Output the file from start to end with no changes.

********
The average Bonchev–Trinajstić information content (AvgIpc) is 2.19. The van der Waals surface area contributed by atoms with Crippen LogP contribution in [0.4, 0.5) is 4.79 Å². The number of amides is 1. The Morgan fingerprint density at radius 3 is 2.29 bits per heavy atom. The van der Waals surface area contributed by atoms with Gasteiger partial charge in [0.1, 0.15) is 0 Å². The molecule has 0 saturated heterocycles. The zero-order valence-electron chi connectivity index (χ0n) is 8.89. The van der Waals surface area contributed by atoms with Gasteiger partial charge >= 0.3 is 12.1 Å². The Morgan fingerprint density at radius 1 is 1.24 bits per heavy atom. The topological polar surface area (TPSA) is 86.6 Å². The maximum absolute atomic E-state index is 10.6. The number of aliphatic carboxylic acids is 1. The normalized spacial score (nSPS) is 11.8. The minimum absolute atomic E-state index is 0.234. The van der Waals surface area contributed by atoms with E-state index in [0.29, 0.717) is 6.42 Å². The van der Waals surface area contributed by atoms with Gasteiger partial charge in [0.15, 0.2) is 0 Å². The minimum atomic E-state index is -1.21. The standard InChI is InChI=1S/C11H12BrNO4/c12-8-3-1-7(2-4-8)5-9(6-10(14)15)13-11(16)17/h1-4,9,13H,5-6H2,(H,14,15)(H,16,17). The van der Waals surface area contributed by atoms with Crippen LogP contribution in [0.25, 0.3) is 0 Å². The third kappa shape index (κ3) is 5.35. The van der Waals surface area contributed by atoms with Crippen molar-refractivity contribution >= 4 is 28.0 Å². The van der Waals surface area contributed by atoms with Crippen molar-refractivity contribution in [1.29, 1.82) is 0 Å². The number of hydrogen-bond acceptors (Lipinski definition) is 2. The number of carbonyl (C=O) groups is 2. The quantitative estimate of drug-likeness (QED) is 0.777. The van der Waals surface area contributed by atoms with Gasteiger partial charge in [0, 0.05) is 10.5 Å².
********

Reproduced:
The average Bonchev–Trinajstić information content (AvgIpc) is 2.19. The van der Waals surface area contributed by atoms with Crippen LogP contribution in [0.4, 0.5) is 4.79 Å². The number of amides is 1. The Morgan fingerprint density at radius 3 is 2.29 bits per heavy atom. The van der Waals surface area contributed by atoms with Gasteiger partial charge in [0.1, 0.15) is 0 Å². The molecule has 0 saturated heterocycles. The zero-order valence-electron chi connectivity index (χ0n) is 8.89. The van der Waals surface area contributed by atoms with Gasteiger partial charge >= 0.3 is 12.1 Å². The Morgan fingerprint density at radius 1 is 1.24 bits per heavy atom. The topological polar surface area (TPSA) is 86.6 Å². The maximum absolute atomic E-state index is 10.6. The number of aliphatic carboxylic acids is 1. The normalized spacial score (nSPS) is 11.8. The minimum absolute atomic E-state index is 0.234. The van der Waals surface area contributed by atoms with E-state index in [0.29, 0.717) is 6.42 Å². The van der Waals surface area contributed by atoms with Gasteiger partial charge in [0.15, 0.2) is 0 Å². The minimum atomic E-state index is -1.21. The standard InChI is InChI=1S/C11H12BrNO4/c12-8-3-1-7(2-4-8)5-9(6-10(14)15)13-11(16)17/h1-4,9,13H,5-6H2,(H,14,15)(H,16,17). The van der Waals surface area contributed by atoms with Crippen LogP contribution in [0.25, 0.3) is 0 Å². The third kappa shape index (κ3) is 5.35. The van der Waals surface area contributed by atoms with Crippen molar-refractivity contribution >= 4 is 28.0 Å². The van der Waals surface area contributed by atoms with Crippen molar-refractivity contribution in [1.29, 1.82) is 0 Å². The number of hydrogen-bond acceptors (Lipinski definition) is 2. The number of carbonyl (C=O) groups is 2. The quantitative estimate of drug-likeness (QED) is 0.777. The van der Waals surface area contributed by atoms with Gasteiger partial charge in [0, 0.05) is 10.5 Å².